The Foreign Secretary hit out at Labour MPs who had condemned the President's ban on immigrants travelling to the US from Muslim-majority countries in what has widely been branded a "Muslim ban".
Mr Trump has also said the US will not take any Syrian refugees for a period of 120 days.
Speaking to MPs, Mr Johnson said the ban will not affect British passport holders as he branded discrimination on grounds of nationality "divisive and wrong".
The Foreign Secretary told MPs that Britons "remain welcome to travel to the US" and the country's embassy in London had confirmed President Trump's executive order would make "no difference" to British passport holders.
Mr Johnson said: "The general principle is that all British passport holders remain welcome to travel to the US.
"We have received assurances from the US embassy that this executive order will make no difference to any British passport holder, irrespective of their country of birth or whether they hold another passport."
He added: "This is not our policy, nor is it a measure that this Government would consider. I have already made clear our anxiety about measures that discriminate on grounds of nationality in ways that are divisive and wrong."
Labour backbencher Mike Gapes could be heard to shout "show some backbone" and "where's your spine?" as Mr Johnson updated MPs about Mr Trump's immigration policy.
The Foreign Secretary acknowledged the US policy was "highly controversial" but stressed the "vital importance" of the transatlantic alliance to the UK.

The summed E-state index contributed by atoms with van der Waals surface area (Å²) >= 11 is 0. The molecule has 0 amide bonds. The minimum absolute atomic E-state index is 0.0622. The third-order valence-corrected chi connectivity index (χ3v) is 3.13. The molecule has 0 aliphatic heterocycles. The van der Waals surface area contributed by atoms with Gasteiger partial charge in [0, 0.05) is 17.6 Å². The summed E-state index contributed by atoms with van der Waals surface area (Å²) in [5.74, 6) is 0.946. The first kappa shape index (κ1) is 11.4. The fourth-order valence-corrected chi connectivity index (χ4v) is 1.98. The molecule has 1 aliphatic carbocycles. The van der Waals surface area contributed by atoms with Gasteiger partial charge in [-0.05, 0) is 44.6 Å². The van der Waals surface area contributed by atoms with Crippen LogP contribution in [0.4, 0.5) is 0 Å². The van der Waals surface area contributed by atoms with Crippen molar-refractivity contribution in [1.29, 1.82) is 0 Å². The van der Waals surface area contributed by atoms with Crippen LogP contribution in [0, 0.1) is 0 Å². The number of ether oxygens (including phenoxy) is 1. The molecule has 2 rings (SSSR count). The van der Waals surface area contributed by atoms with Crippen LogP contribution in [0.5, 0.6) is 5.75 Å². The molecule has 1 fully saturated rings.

However he was strongly criticised by opposition MPs for failing to take a tougher line with the new administration.
Shadow foreign secretary Emily Thornberry said: "When it comes to human rights, when it comes to women's rights, when it comes to torture and the treatment of minorities, President Trump is already descending down a very dangerous slope.
"When that happens we need a prime minister who is prepared to tell him to stop, not one who simply proffers her hand and silently helps him along."
Veteran leftwinger Dennis Skinner compared the US President with Hitler and Mussolini, accusing the Government of being "hand in hand with another fascist - Trump".
Mr Johnson said such comparisons between the elected leader of the US and the "tyrants of the 1930s" were "inappropriate".
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